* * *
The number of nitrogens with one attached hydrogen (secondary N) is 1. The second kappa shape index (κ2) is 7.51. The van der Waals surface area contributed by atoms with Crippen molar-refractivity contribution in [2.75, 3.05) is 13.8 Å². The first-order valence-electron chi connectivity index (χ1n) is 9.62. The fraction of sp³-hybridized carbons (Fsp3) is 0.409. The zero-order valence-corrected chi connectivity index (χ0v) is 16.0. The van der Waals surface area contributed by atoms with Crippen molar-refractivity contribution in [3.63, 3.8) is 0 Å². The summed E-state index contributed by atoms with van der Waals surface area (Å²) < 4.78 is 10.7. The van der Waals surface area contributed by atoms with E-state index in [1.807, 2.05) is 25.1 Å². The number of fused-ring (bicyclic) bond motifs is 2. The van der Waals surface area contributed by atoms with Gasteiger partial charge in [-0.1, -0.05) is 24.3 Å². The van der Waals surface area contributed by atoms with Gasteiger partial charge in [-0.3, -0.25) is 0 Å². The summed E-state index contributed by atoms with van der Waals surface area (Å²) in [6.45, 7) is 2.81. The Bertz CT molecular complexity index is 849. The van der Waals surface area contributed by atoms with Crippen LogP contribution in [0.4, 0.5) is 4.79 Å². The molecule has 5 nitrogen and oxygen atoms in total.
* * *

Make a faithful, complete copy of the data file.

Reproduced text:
The number of nitrogens with one attached hydrogen (secondary N) is 1. The second kappa shape index (κ2) is 7.51. The van der Waals surface area contributed by atoms with Crippen molar-refractivity contribution in [2.75, 3.05) is 13.8 Å². The first-order valence-electron chi connectivity index (χ1n) is 9.62. The fraction of sp³-hybridized carbons (Fsp3) is 0.409. The zero-order valence-corrected chi connectivity index (χ0v) is 16.0. The van der Waals surface area contributed by atoms with Crippen molar-refractivity contribution in [3.63, 3.8) is 0 Å². The summed E-state index contributed by atoms with van der Waals surface area (Å²) < 4.78 is 10.7. The van der Waals surface area contributed by atoms with E-state index in [1.807, 2.05) is 25.1 Å². The number of fused-ring (bicyclic) bond motifs is 2. The van der Waals surface area contributed by atoms with Gasteiger partial charge in [-0.1, -0.05) is 24.3 Å². The van der Waals surface area contributed by atoms with Gasteiger partial charge in [-0.3, -0.25) is 0 Å². The summed E-state index contributed by atoms with van der Waals surface area (Å²) in [6.45, 7) is 2.81. The Bertz CT molecular complexity index is 849. The van der Waals surface area contributed by atoms with Crippen LogP contribution in [0.4, 0.5) is 4.79 Å². The molecule has 5 nitrogen and oxygen atoms in total.